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STRETCHES YOU CAN DO YOURSELF AND THE EFFECTS WITH THEIR FREQUENCY

Static stretching

Static stretching is the most commonly performed stretch. It is when you stretch the muscle and hold it in tension for a period of time.

DOSAGE: for the general population, 10-30 seconds is sufficient. For older population 30-60s is needed. They should be repeated 2-4 times, after which there is no added benefit. They can be done daily or a minimum of 2-3 days a week.

  • Benefits include increasing the range that the joint can go through by increasing your stretch tolerance (detailed in Part 1). The greatest change occurs with 15-30seconds of stretching after 2-4 repetitions. Doing it more than this has no additional benefits
  • Research has found doing static stretching immediately before exercise reduces muscle strength and performance when running and jumping. You can minimise this by maximally tensing your muscle immediately before doing a static stretch.

Proprioceptive Neuromuscular Facilitation (PNF) stretching  

The most common type of PNF stretching is the Contract-Relax technique.

TECHNIQUE:

1.While in its stretched position, contract/activate the muscle in a light-moderate strength for 3-6s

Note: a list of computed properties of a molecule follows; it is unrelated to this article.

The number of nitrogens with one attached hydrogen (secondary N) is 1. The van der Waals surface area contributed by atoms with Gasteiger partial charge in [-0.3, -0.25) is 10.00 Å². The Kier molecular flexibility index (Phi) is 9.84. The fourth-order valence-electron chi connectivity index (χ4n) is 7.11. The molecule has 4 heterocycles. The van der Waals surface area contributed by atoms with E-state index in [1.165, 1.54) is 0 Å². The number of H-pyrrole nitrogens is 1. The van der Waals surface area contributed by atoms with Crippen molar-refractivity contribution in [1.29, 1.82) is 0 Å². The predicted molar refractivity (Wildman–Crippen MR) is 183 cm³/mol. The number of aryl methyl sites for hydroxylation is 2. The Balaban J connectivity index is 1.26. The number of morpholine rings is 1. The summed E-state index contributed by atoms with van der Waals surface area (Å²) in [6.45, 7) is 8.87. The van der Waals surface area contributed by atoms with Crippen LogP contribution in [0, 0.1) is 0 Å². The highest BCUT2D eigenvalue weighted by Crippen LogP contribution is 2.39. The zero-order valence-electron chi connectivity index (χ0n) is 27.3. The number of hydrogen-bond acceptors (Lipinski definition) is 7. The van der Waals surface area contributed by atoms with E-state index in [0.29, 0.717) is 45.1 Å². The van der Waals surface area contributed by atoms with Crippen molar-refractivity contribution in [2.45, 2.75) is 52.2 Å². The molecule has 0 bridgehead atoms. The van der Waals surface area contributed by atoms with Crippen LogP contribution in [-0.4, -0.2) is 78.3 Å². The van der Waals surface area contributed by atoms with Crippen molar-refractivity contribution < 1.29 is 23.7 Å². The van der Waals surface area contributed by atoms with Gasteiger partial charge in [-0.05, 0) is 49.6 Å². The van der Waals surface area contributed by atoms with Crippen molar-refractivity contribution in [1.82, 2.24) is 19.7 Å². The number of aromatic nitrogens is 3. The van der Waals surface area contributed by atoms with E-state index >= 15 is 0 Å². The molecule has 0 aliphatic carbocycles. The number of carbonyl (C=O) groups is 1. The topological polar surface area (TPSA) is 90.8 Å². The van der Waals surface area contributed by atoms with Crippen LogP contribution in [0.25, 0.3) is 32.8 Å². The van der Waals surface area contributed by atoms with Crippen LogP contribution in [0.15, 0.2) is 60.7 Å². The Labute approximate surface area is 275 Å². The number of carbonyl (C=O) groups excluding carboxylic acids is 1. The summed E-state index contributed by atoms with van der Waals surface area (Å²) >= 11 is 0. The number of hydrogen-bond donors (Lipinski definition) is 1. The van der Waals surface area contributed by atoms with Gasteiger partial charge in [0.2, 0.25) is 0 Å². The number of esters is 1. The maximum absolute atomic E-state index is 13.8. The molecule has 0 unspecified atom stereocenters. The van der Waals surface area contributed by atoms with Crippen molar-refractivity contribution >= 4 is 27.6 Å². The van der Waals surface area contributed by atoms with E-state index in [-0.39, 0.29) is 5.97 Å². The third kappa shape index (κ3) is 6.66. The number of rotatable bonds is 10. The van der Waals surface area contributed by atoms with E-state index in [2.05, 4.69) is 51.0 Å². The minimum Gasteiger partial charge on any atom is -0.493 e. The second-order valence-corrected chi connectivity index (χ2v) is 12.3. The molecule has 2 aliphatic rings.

2.Relax

3.Stretch the muscle while it is relaxed for 10-30s

DOSAGE: 2-4 times a day, minimum 2-3 days a week

The benefits and disadvantages are the same as static stretching.

TIP: stretching has maximal effects after doing a warm-up through light-moderate aerobic activity (eg. Light jogging)

EXTRA FACTS:

1. stretching helps to align injured muscle fibres while it is healing

2. stretching has not be shown to be effective to prevent muscle injuries

References:

1: Page, P., 2012. Current concepts in muscle stretching for exercise and rehabilitation. International journal of sports physical therapy, 7(1), p.109.

2: Ferguson, B., 2014. ACSM’s guidelines for exercise testing and prescription 9th Ed. 2014. The Journal of the Canadian Chiropractic Association, 58(3), p.328.

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